Lucas Museum Buys a Frida Kahlo Self Portrait

Frida Kahlo, Self-Portrait Dedicated to Dr. Eloesser, 1940. Lucas Museum of Narrative Art
In the L.A. Times, Deborah Vankin reports that the Lucas Museum of Narrative Art has bought Frida Kahlo's Self Portrait Dedicated to Dr. Eloesser (1940). Going by the online images, it's everything you could want in a Kahlo self portrait. Museum director Sandra Jackson-Dumont calls the painting "the 'Mona Lisa' of Mexico." 

The "narrative" part of the painting is, presumably, the banderole at bottom, dedicating the portrait to Dr. Leo Eloesser, the San Francisco surgeon who treated Kahlo for pain in her hand and foot. The hand grasping the ribbon resembles a milagro, a folk charm for healing. The hand-shaped earrings were a gift from Picasso.

Kahlo painted about 55 self portraits. The most admired group dates from the turbulent period of her 1939 divorce from Diego Rivera and 1940 remarriage. The only comparable work in a U.S. institution is the Self-Portrait with Thorn Necklace and Hummingbird at the Harry Ransom Center at the University of Texas, Austin. The Lucas painting has a unique gravitas, presenting the artist's features in 3/4 view against a stormy sky and autumnal colors. The thorn necklace reflects Kahlo's collection of Catholic devotional imagery.

Whatever you think about Star Wars and Norman Rockwell, this alone will make George Lucas' quirky, high-and-low museum an essential pilgrimage for art lovers.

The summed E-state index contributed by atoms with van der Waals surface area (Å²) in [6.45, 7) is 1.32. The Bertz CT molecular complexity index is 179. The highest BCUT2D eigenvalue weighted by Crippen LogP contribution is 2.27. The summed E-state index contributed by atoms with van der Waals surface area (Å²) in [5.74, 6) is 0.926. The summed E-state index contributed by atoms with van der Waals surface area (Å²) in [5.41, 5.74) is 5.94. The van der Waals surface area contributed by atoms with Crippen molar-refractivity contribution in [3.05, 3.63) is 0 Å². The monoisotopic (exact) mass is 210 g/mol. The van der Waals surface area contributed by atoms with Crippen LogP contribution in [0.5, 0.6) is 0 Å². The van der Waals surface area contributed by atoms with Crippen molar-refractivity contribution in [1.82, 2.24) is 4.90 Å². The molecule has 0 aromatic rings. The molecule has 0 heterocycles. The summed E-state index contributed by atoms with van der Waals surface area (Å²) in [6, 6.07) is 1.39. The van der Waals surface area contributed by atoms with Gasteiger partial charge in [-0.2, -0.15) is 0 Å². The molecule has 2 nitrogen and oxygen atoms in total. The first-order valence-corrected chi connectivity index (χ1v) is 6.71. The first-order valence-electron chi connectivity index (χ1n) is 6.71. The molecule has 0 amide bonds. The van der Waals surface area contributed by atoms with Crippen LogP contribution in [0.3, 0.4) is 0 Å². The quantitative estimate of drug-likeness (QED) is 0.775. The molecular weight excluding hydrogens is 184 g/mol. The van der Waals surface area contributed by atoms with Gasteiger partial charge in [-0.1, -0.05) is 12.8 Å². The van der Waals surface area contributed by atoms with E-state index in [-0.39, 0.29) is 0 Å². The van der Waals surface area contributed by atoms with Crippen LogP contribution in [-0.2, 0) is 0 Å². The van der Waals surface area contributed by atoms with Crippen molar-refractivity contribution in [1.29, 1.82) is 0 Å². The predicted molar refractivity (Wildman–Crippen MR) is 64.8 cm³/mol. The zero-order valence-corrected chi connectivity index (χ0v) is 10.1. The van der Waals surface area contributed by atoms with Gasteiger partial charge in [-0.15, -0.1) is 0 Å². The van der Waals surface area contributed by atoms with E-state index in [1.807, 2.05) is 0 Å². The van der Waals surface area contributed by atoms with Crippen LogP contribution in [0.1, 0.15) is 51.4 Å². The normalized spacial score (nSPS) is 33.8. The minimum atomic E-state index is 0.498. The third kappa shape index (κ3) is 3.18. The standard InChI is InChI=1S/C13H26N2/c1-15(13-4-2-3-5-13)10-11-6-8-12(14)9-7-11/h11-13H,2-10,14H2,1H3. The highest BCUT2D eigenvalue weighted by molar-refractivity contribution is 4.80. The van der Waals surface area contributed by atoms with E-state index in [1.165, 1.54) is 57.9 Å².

The Lucas keeps buying: It has also purchased an early Alice Neel out of the Met's recent retrospective, and a nearly 3000-piece collection of works by Mexican printmaker José Guadalupe Posada.

More Lucas acquisitions, including a Diego Rivera, here.

Alice Neel, Fish Market, 1947
UPDATE: To give some idea of what Lucas must have paid for the Kahlo, Sotheby's will be auctioning a 1949 Kahlo self-portrait, Diego and I, in November. Though Diego and I is from a less prized period and lacks the star quality of the Lucas painting, the estimate is said to be "in excess of $30 million."

P.P.S. The Lucas painting is the cover image for Taschen's new book Frida Kahlo: The Complete Paintings.


Anonymous said…
Okay. I’m definitely making the pilgrimage. Mr. Lucas, the impressionists and post impressionists were great narrativists(?). Clearly Jasper John’s a disciple of Rockwell and Caravaggio a precursor.
Anonymous said…
As much as critics (including Mr. Poundstone) complain the Lucas won’t be a “real” museum because it won’t have “real” art, the Lucas has been making some really smart purchases lately. It’s true that George Lucas didn’t have the best taste in art, but he was smart and hired people who did.
Anonymous said…
I was hoping the Lucas museums would be more focused, with comic books/strips, graphic novels, illustrations, film/animation movie concept art and drafts, children’s book illustrators and those sort of things. I think it would infinitely be more interesting than the paintings which seem to be a major focus in these new acquisitions. I’m hoping the museum surprises me, but I’m probably not going to be interested in the Normal Rockwells.
Anonymous said…

Sure would be nice if LA's main public art museum weren't such a mess, both financially and operationally. That's the only major fly in the ointment of a more uplifting period in the cultural scene of Los Angeles.